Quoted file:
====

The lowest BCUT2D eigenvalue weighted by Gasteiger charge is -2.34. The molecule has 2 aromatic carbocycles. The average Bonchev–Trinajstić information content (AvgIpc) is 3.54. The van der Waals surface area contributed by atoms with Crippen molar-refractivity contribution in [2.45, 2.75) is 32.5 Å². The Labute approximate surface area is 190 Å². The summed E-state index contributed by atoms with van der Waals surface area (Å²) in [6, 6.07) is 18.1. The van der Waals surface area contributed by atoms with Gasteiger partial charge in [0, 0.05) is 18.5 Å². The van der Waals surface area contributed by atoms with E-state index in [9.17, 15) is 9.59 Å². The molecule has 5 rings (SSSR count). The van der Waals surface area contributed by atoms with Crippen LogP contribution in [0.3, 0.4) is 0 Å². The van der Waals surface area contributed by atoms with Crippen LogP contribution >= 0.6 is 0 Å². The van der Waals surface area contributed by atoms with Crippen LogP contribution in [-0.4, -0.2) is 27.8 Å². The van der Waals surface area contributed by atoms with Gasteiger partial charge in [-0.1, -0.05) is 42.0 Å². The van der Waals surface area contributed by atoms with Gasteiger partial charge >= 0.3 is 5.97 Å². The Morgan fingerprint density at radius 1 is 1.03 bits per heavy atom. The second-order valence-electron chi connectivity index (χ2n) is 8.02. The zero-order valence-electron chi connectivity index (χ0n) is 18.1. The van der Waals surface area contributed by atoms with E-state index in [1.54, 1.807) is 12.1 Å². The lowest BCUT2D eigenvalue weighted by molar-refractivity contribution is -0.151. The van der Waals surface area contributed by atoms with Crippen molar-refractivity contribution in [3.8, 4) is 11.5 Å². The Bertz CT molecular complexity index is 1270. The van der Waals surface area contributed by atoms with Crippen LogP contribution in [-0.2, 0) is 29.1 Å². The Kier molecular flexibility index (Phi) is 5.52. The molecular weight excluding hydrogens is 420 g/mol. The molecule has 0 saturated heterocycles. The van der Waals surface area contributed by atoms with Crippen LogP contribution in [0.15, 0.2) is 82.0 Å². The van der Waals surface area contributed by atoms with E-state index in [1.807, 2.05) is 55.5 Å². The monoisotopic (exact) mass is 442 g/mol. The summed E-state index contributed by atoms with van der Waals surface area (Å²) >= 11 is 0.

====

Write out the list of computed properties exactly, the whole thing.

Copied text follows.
The lowest BCUT2D eigenvalue weighted by Gasteiger charge is -2.34. The molecule has 2 aromatic carbocycles. The average Bonchev–Trinajstić information content (AvgIpc) is 3.54. The van der Waals surface area contributed by atoms with Crippen molar-refractivity contribution in [2.45, 2.75) is 32.5 Å². The Labute approximate surface area is 190 Å². The summed E-state index contributed by atoms with van der Waals surface area (Å²) in [6, 6.07) is 18.1. The van der Waals surface area contributed by atoms with Gasteiger partial charge in [0, 0.05) is 18.5 Å². The van der Waals surface area contributed by atoms with E-state index in [9.17, 15) is 9.59 Å². The molecule has 5 rings (SSSR count). The van der Waals surface area contributed by atoms with Crippen LogP contribution in [0.3, 0.4) is 0 Å². The van der Waals surface area contributed by atoms with Crippen LogP contribution >= 0.6 is 0 Å². The van der Waals surface area contributed by atoms with Crippen LogP contribution in [-0.4, -0.2) is 27.8 Å². The van der Waals surface area contributed by atoms with Gasteiger partial charge in [-0.1, -0.05) is 42.0 Å². The van der Waals surface area contributed by atoms with Gasteiger partial charge >= 0.3 is 5.97 Å². The Morgan fingerprint density at radius 1 is 1.03 bits per heavy atom. The second-order valence-electron chi connectivity index (χ2n) is 8.02. The zero-order valence-electron chi connectivity index (χ0n) is 18.1. The van der Waals surface area contributed by atoms with E-state index in [1.54, 1.807) is 12.1 Å². The lowest BCUT2D eigenvalue weighted by molar-refractivity contribution is -0.151. The van der Waals surface area contributed by atoms with Crippen molar-refractivity contribution in [3.8, 4) is 11.5 Å². The Bertz CT molecular complexity index is 1270. The van der Waals surface area contributed by atoms with Crippen LogP contribution in [-0.2, 0) is 29.1 Å². The Kier molecular flexibility index (Phi) is 5.52. The molecular weight excluding hydrogens is 420 g/mol. The molecule has 0 saturated heterocycles. The van der Waals surface area contributed by atoms with Crippen LogP contribution in [0.15, 0.2) is 82.0 Å². The van der Waals surface area contributed by atoms with E-state index in [1.807, 2.05) is 55.5 Å². The monoisotopic (exact) mass is 442 g/mol. The summed E-state index contributed by atoms with van der Waals surface area (Å²) >= 11 is 0.